His remarks Monday were also filled with a series of false or misleading statements. He claimed that the Green New Deal would cost the economy $100 trillion, when in fact the Green New Deal is merely a resolution, meaning it lacks specifics that would allow economists to determine what it costs. He said that ensuring clean air is a “top priority” for his administration while the Environmental Protection Agency has changed air pollution rules in a fashion that will lead to more deaths.
The arguments won’t make much difference among Trump’s base. But at the margins of the electorate there are segments of potential Trump voters for whom climate change could be a factor in the voting booth. In Florida, a swing state Trump won by 1.2% in 2016, Trump’s plan to open the coast to offshore drilling has drawn bipartisan outrage. In that state, the state’s new Republican Gov. Ron DeSantis moved in his first days in office to spend $2.5 billion to address toxic algae bloom and to restore the Everglades, both climate-related issues.
In Iowa, another swing state, farmers have been pummeled by droughts and flooding. Voters in Michigan and Wisconsin, two swing states that supported Trump by a narrow margin in 2016, have seen the damaging effects of climate change on the Great Lakes, including a rise in invasive species and increased water temperatures.
Even veteran GOP pollster Frank Luntz, who once counseled Republicans muddy the science of climate change, issued a memo last month calling global warming a “GOP vulnerability.” More than half of Republicans want to see the government take action to stem carbon emissions, according to Luntz’s memo.
Trump is not the only Republican to take that to heart. Earlier this year, GOP Senators Lindsey Graham of South Carolina and Cory Gardner, both of whom are up for re-election next year, launched the Roosevelt Conservation Caucus to advocate “market-based approaches” to environmental issues. Florida GOP Rep. Matt Gaetz, a frequent Trump defender, proposed a “Green Real Deal” as an alternative to progressive calls for a Green New Deal. And Tennessee Sen. Lamar Alexander suggested a new “Manhattan Project for Clean Energy” to fight climate change.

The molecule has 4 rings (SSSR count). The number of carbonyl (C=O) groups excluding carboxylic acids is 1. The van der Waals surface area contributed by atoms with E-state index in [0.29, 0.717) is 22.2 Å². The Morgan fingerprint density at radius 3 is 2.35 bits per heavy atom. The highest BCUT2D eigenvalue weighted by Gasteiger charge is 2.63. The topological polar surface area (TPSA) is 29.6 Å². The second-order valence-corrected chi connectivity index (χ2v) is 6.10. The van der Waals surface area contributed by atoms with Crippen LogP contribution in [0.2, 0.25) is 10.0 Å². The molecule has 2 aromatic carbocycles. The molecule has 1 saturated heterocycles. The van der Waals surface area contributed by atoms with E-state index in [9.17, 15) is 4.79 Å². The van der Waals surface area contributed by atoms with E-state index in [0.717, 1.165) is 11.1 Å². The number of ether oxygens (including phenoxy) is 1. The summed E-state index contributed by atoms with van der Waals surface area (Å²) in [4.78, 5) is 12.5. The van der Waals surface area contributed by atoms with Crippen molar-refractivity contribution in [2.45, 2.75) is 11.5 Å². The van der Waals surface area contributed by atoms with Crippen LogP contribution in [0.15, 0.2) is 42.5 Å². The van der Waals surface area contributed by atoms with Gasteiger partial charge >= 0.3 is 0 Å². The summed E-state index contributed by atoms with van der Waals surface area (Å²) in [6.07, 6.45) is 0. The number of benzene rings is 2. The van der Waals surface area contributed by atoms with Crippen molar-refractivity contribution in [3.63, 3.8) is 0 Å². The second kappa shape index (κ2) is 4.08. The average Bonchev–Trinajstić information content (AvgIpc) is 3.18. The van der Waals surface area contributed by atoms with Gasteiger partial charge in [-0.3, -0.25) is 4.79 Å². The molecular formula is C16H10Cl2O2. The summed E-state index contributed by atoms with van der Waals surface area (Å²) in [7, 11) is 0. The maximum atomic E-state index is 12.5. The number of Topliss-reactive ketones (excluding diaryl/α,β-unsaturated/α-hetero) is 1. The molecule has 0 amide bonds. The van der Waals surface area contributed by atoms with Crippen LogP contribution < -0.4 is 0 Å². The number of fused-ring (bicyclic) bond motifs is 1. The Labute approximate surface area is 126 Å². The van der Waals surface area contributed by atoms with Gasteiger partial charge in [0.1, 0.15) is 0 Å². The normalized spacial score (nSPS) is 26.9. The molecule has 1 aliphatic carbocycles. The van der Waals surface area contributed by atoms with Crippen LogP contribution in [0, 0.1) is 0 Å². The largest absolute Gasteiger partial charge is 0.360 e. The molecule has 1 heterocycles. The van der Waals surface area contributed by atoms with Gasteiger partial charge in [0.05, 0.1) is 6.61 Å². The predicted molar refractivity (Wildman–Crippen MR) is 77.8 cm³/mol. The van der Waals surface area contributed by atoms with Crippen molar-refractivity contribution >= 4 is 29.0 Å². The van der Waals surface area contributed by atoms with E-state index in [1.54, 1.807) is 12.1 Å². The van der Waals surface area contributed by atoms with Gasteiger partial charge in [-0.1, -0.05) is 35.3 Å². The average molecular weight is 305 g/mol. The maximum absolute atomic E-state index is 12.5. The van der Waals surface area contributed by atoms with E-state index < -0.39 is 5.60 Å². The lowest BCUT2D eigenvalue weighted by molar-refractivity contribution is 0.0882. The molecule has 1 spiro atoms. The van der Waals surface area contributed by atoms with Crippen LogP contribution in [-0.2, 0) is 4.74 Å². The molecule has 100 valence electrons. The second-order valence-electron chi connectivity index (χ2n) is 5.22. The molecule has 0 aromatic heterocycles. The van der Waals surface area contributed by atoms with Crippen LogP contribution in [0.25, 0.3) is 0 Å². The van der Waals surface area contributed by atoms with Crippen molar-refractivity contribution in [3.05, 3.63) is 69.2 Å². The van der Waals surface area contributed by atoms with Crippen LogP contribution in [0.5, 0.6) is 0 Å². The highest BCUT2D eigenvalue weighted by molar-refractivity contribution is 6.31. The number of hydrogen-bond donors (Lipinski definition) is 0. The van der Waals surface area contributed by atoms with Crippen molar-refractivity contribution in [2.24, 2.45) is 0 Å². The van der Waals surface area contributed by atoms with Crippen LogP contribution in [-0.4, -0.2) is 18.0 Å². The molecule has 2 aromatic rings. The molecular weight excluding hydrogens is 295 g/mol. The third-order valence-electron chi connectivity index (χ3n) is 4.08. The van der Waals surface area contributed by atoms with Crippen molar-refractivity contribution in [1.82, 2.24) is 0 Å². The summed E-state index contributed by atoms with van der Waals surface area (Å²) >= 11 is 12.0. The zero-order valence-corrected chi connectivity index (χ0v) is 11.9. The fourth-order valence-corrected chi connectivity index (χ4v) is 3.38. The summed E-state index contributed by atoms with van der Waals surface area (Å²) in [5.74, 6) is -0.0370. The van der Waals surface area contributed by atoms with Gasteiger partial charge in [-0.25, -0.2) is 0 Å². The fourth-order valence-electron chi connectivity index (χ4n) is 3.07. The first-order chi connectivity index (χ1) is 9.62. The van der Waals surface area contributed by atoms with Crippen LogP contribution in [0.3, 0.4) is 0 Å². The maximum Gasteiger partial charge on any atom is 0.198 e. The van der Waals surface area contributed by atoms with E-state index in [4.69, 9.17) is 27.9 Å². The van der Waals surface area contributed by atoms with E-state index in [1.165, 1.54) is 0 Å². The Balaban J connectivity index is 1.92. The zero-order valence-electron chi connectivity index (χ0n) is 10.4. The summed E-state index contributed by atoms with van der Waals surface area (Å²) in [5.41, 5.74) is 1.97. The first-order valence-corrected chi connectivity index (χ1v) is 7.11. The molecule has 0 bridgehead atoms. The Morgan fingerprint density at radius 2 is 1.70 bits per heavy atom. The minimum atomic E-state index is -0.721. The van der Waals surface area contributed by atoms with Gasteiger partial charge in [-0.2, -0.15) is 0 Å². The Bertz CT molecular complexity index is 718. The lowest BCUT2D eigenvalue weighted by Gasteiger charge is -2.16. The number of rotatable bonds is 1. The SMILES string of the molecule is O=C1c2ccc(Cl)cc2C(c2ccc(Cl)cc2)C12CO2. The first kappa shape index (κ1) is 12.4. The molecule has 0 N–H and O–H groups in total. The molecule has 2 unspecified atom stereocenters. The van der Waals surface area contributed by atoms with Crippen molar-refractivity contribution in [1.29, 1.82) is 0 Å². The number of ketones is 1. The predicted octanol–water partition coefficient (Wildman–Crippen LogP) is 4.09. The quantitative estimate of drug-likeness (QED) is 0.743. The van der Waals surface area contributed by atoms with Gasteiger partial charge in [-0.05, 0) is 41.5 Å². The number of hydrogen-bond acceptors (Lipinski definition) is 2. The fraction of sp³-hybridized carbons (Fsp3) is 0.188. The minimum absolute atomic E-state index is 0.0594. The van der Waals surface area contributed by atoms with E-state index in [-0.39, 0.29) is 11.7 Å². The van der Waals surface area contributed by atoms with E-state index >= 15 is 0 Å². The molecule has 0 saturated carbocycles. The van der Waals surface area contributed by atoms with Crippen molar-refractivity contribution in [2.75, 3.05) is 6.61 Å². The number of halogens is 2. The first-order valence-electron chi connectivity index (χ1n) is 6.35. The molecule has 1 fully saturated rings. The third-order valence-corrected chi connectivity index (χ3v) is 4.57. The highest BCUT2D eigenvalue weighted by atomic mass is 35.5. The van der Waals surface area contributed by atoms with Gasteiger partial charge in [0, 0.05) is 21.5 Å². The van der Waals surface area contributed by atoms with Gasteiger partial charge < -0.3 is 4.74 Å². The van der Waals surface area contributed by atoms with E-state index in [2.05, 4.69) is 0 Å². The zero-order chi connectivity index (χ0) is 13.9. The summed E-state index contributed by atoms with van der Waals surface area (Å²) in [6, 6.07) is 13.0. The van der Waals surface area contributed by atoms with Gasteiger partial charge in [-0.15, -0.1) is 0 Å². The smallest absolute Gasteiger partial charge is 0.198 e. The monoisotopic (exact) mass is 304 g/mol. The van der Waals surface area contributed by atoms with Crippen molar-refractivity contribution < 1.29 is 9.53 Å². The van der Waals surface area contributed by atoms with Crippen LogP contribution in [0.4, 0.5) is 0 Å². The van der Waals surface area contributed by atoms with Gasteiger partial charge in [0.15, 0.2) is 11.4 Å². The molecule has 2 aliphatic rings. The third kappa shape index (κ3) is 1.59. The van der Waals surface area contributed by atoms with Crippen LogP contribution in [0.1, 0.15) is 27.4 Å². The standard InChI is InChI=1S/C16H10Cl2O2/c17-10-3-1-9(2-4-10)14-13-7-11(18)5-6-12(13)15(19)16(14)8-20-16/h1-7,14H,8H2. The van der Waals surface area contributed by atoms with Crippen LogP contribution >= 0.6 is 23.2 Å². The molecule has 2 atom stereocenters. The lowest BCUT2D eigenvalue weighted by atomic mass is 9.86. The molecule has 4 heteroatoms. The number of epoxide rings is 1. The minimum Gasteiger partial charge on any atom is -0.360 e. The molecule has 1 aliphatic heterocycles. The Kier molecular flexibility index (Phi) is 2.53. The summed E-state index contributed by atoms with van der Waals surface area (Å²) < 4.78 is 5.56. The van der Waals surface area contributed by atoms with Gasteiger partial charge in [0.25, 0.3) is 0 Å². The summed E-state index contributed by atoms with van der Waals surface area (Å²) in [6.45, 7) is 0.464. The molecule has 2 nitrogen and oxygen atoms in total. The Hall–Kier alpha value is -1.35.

“In Florida, we’ve felt the social and economic consequences of environmental disaster firsthand,” said Rep. Brian Mast, a Florida Republican who’s leading the Conservation Caucus in the House, at the time.
These programs were largely dismissed in environmental circles, but they suggest a recognition among at least some Republicans that voters have moved on from Trump-like denial of the science climate change. Monday’s event suggests that perhaps Trump has as well, but, environmental advocates say, what lies around the corner is unlikely to be much better: acknowledging climate change is real, or in this case simply not denying it, still won’t do anything to stop it.
*Justin Worland is a Washington D.C.-based writer for TIME covering energy and the environment.
Environmentalists deride Trump’s speech touting accomplishments on the issue
BY RACHEL VAN DONGEN, With Paulina Firozi – – The Washington Post
Environmentalists and critics derided President Trump’s speech yesterday in which he touted his environmental accomplishments.